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7 southern suburbs to boom

17 March 2015 Vivienne Kelly

Seven suburbs that could deliver investors nation-leading capital growth have been identified in a new report.

Six property experts and commentators have chosen the 50 suburbs across the country primed to deliver investors the best returns in 2015 for Smart Property Investment’s annual Fast 50 report, with two hailing from South Australia and five in Tasmania.

Tasmania’s appearance in the report marks a stark turnaround from last year, when none of the state's suburbs made the cut. 

SQM Research managing director Louis Christopher – one of the six expert panellists – said parts of the Tasmanian market could be on their way to recovery. 


He pointed to Clarendon Vale in northern Hobart and said the suburb’s cheap entry point and strong rental yield would act as drawcards for investors this year.

Mr Christopher warned that the Hobart economy still had long-term issues, but said investors who did their due diligence and stuck to houses could do well in Clarendon in the year ahead.

He also said Hobart Central was set for a turnaround, with rents on the rise and signs of increased economic activity and development. He advised investors to target inner-city units, while again warning that the state’s long-term economic prospects remain the biggest risk for investors.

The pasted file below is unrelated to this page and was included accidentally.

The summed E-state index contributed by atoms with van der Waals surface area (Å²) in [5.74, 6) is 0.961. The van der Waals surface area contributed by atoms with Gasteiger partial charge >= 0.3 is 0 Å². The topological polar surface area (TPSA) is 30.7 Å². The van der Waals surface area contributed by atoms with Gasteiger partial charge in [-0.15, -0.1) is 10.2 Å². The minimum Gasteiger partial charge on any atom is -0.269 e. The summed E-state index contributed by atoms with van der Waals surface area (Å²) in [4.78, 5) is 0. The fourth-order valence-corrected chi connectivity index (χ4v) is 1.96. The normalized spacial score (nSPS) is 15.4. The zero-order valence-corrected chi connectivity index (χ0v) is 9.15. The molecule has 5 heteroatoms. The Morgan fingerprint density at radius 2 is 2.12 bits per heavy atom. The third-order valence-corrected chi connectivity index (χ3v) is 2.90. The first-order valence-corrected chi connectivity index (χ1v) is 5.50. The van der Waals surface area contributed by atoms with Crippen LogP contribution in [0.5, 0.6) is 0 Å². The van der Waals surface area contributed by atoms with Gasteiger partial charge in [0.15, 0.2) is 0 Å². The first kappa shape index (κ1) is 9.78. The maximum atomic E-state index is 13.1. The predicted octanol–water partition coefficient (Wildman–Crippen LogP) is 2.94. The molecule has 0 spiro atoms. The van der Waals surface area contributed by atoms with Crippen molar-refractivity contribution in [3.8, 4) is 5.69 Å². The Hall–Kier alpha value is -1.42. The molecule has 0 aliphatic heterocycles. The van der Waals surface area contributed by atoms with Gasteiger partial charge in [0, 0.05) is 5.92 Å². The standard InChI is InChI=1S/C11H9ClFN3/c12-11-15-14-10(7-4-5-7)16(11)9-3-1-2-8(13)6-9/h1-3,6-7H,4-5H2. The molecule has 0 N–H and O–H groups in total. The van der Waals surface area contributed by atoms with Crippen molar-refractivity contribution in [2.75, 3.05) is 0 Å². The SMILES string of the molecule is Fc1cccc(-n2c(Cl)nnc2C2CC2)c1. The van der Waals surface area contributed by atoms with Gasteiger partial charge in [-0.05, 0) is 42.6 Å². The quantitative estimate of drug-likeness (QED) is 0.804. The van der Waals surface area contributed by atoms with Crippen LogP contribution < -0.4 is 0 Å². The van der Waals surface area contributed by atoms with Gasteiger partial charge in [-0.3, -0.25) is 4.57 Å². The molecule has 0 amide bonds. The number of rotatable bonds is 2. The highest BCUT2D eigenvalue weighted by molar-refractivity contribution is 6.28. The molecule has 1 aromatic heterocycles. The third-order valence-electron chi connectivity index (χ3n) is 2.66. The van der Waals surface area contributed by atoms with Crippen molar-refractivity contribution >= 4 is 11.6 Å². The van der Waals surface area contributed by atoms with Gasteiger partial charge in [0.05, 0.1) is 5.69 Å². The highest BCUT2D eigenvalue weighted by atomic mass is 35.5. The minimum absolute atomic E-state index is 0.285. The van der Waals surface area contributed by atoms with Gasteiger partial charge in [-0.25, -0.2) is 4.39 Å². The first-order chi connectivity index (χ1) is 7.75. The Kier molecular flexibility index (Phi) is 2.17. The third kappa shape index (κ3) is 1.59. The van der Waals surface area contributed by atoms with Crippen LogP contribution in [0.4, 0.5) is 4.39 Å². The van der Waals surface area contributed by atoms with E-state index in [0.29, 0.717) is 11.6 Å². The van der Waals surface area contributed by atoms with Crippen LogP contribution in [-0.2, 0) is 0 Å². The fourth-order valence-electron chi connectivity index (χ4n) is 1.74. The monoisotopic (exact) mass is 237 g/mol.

wHere group’s Todd Hunter selected Gagebrook and Bridgewater in Tasmania and described the locations as his "cheapie suburbs of choice" for investors in the year ahead.

“Although there are social issues and unemployment, the yields on offer make these two suburbs very attractive,” Mr Hunter said.

He said investors should try to nab a property for under $140,000 in these suburbs to maximise rental yields, but warned the timing was everything.

“When the Hobart market goes quiet it shuts off completely, so market timing is crucial for purchasing as well as selling.”

Hotspotcentral’s Michael Fuller chose Mornington, saying it was an affordable option compared with neighbouring suburbs and offered strong yields.

In South Australia, Destiny Financial’s Margaret Lomas said Salisbury would be a market leader.

She said low land supply and ongoing gentrification were set to drive prices higher. Investors who buy in the mid-$200,000s should be able to secure strong returns, according to Ms Lomas.

Mr Fuller also selected Marden and believes "the long, dry patch in terms of growth seems to be about to end” for the suburb.

He said Marden recently experienced a perfect auction clearance rate as well as “very high rental growth over the past 12 months and a large number of people showing interest in the market compared to the number of properties available” – all pointers to healthy capital growth.

7 southern suburbs to boom
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